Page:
Post by Melissa Merson, Prevent Cancer Foundation
Patients emerging from cancer treatment are accustomed to detailed instructions from doctors regarding medications, radiation, surgery, etc. Yet when they complete treatment the doctor often sends them along with a simple directive to eat right and be physically active. Patients often are frightened by no longer having a protocol to fight their disease and bewildered as to what to do next.
For years there were questions about whether cancer survivors should even attempt physical activity. In 2010, the American College of Sports Medicine, convened an expert panel to review the scientific evidence. The group reached the consensus that, “although there are specific risks associated with cancer treatments that need to be considered when survivors exercise, there seems to be consistent evidence that exercise is safe during and after cancer treatment.”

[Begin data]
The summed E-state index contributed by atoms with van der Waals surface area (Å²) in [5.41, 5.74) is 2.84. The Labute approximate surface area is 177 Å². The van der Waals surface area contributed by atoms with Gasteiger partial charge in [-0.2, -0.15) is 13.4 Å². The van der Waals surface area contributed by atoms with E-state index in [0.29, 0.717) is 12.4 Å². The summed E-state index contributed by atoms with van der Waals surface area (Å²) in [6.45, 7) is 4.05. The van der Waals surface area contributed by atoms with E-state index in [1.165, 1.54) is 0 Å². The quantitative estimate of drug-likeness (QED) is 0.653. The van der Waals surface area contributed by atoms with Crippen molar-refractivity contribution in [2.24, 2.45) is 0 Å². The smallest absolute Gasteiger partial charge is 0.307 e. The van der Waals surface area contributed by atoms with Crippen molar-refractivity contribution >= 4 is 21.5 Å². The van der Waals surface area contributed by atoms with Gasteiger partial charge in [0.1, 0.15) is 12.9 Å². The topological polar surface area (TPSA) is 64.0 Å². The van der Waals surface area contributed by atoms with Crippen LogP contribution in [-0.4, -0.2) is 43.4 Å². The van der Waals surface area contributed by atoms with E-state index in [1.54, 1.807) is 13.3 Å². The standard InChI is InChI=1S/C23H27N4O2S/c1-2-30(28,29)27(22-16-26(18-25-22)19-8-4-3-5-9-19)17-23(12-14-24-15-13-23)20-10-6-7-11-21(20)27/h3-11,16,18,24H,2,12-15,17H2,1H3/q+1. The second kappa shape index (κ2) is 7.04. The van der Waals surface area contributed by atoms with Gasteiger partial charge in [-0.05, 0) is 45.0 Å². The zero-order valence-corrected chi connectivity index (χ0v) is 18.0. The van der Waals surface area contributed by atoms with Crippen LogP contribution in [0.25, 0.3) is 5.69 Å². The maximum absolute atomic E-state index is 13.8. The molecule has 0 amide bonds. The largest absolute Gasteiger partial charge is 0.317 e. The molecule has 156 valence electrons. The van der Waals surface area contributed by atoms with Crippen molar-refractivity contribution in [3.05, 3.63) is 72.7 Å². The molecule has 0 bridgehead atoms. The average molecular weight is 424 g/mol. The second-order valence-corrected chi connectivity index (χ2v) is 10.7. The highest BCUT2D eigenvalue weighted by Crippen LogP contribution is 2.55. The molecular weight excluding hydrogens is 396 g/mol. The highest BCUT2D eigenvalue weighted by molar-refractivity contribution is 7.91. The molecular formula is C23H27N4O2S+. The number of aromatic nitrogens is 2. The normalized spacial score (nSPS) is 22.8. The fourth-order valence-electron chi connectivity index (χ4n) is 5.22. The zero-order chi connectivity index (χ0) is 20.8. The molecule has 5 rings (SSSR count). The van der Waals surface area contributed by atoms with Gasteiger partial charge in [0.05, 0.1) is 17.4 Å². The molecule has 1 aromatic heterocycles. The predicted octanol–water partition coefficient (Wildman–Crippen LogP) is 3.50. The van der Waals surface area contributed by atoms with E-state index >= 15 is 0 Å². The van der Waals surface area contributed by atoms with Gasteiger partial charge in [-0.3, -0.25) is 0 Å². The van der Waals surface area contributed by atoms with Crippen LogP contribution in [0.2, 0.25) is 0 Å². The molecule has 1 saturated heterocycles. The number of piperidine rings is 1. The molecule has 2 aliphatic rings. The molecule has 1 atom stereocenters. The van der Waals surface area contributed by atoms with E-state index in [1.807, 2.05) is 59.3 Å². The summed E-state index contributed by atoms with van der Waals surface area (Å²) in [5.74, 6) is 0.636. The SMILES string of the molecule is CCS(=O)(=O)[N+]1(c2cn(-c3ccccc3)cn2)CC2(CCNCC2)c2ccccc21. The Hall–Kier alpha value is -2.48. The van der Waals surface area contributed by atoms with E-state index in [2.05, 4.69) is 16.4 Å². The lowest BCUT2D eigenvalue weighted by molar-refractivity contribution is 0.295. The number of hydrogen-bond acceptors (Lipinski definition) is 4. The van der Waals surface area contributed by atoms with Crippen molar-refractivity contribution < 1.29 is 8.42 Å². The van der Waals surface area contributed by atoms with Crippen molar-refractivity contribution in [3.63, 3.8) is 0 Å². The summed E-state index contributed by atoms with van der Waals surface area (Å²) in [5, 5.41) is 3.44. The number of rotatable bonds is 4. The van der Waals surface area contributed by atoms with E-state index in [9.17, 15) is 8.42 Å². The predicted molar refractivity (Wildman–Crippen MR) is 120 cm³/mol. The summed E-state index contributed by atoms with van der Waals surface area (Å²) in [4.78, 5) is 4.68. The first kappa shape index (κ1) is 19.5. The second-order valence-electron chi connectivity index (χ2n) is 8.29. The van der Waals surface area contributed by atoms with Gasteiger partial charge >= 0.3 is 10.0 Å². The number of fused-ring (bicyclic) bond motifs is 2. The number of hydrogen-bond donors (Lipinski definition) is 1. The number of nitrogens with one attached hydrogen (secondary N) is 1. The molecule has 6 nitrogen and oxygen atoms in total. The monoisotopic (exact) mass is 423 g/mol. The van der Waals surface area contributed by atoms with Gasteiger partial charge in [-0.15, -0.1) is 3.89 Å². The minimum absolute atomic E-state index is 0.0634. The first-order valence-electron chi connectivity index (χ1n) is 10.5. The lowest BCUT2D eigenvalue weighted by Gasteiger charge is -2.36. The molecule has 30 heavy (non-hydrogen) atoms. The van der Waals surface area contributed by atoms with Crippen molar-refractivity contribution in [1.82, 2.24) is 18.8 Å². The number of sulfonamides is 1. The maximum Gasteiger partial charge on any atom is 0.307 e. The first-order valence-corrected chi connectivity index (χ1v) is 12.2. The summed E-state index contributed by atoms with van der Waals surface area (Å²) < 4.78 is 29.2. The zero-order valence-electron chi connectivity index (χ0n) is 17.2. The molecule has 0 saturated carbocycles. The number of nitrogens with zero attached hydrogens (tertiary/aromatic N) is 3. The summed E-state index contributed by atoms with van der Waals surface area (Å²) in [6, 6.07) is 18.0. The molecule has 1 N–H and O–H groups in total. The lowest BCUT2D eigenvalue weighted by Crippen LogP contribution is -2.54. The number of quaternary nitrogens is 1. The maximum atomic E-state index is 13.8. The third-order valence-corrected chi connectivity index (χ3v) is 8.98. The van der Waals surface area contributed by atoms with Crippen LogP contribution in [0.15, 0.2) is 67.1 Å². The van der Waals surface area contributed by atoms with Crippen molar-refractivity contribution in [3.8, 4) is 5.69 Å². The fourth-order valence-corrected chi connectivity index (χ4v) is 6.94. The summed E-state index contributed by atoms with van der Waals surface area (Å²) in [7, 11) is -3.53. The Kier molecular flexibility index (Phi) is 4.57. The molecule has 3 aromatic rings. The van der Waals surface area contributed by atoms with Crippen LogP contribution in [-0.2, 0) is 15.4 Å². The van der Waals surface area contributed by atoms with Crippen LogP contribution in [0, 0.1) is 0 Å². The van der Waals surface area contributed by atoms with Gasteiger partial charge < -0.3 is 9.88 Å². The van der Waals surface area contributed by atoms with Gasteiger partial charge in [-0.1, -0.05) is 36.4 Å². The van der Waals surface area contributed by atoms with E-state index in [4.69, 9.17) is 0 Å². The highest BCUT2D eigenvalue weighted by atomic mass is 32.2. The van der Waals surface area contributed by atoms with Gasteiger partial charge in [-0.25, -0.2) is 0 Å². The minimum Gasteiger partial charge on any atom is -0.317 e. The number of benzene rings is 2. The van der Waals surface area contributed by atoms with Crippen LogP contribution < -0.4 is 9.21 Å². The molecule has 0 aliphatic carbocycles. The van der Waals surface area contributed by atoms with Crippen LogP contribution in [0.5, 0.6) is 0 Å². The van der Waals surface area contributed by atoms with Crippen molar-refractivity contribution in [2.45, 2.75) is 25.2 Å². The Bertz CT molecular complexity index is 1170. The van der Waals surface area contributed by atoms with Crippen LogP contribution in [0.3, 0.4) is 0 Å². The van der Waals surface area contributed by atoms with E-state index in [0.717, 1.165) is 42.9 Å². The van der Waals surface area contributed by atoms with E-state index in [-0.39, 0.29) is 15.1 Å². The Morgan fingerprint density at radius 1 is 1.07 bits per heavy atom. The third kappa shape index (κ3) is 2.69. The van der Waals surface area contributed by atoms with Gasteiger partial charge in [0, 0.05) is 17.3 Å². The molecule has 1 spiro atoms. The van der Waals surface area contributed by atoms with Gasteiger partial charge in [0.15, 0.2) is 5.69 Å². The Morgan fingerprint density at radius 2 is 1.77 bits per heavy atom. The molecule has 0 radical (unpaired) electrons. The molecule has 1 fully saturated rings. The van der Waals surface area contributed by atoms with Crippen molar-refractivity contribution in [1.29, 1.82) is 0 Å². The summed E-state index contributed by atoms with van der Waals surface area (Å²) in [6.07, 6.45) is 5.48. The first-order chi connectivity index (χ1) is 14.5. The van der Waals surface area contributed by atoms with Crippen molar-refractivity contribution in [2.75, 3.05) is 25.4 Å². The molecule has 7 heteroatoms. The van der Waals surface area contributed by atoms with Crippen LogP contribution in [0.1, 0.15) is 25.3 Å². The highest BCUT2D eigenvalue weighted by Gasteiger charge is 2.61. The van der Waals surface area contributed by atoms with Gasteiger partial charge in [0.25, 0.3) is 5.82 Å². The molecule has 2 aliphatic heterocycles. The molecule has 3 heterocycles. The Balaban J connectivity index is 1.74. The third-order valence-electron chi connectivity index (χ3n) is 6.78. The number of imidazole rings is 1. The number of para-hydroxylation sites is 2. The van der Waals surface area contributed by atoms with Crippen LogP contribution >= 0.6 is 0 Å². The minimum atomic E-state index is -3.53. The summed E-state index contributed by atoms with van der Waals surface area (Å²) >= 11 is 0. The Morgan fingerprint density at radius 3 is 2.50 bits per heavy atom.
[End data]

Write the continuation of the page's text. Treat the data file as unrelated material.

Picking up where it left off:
The National Comprehensive Cancer Network doesn’t advise running marathons or climbing mountains, but the organization says “it’s wise to add some form of regular exercise to your daily life – even during cancer therapy. “ The group advocates “moderate aerobic exercise, such as riding a stationary bicycle or taking a daily walk, coupled with the use of light weights for strength training” to enhance well-being and spur recovery.